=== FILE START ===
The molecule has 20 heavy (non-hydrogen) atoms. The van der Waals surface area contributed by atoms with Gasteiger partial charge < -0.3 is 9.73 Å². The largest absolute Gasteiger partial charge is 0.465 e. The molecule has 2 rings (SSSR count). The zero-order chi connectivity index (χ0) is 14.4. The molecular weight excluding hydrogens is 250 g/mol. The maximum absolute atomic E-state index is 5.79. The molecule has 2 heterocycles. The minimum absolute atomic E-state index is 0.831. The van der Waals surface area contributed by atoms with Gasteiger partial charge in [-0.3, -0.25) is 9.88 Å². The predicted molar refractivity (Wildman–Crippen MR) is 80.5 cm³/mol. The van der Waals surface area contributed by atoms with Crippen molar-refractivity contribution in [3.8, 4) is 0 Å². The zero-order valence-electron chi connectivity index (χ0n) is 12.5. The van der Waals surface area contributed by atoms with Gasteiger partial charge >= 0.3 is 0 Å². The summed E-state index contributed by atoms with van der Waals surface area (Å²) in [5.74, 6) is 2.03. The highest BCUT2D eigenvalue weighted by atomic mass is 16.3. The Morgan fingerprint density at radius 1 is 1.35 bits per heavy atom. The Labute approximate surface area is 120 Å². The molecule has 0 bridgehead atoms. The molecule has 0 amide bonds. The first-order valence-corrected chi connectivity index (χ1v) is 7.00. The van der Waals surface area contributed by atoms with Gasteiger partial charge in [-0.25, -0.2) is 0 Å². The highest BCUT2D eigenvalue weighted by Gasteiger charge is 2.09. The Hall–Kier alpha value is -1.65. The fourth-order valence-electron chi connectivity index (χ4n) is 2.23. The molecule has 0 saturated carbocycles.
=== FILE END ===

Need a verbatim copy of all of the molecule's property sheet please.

The molecule has 20 heavy (non-hydrogen) atoms. The van der Waals surface area contributed by atoms with Gasteiger partial charge < -0.3 is 9.73 Å². The largest absolute Gasteiger partial charge is 0.465 e. The molecule has 2 rings (SSSR count). The zero-order chi connectivity index (χ0) is 14.4. The molecular weight excluding hydrogens is 250 g/mol. The maximum absolute atomic E-state index is 5.79. The molecule has 2 heterocycles. The minimum absolute atomic E-state index is 0.831. The van der Waals surface area contributed by atoms with Gasteiger partial charge in [-0.3, -0.25) is 9.88 Å². The predicted molar refractivity (Wildman–Crippen MR) is 80.5 cm³/mol. The van der Waals surface area contributed by atoms with Crippen molar-refractivity contribution in [3.8, 4) is 0 Å². The zero-order valence-electron chi connectivity index (χ0n) is 12.5. The van der Waals surface area contributed by atoms with Gasteiger partial charge >= 0.3 is 0 Å². The summed E-state index contributed by atoms with van der Waals surface area (Å²) in [5.74, 6) is 2.03. The highest BCUT2D eigenvalue weighted by atomic mass is 16.3. The Morgan fingerprint density at radius 1 is 1.35 bits per heavy atom. The Labute approximate surface area is 120 Å². The molecule has 0 bridgehead atoms. The molecule has 0 amide bonds. The first-order valence-corrected chi connectivity index (χ1v) is 7.00. The van der Waals surface area contributed by atoms with Gasteiger partial charge in [-0.25, -0.2) is 0 Å². The highest BCUT2D eigenvalue weighted by Gasteiger charge is 2.09. The Hall–Kier alpha value is -1.65. The fourth-order valence-electron chi connectivity index (χ4n) is 2.23. The molecule has 0 saturated carbocycles.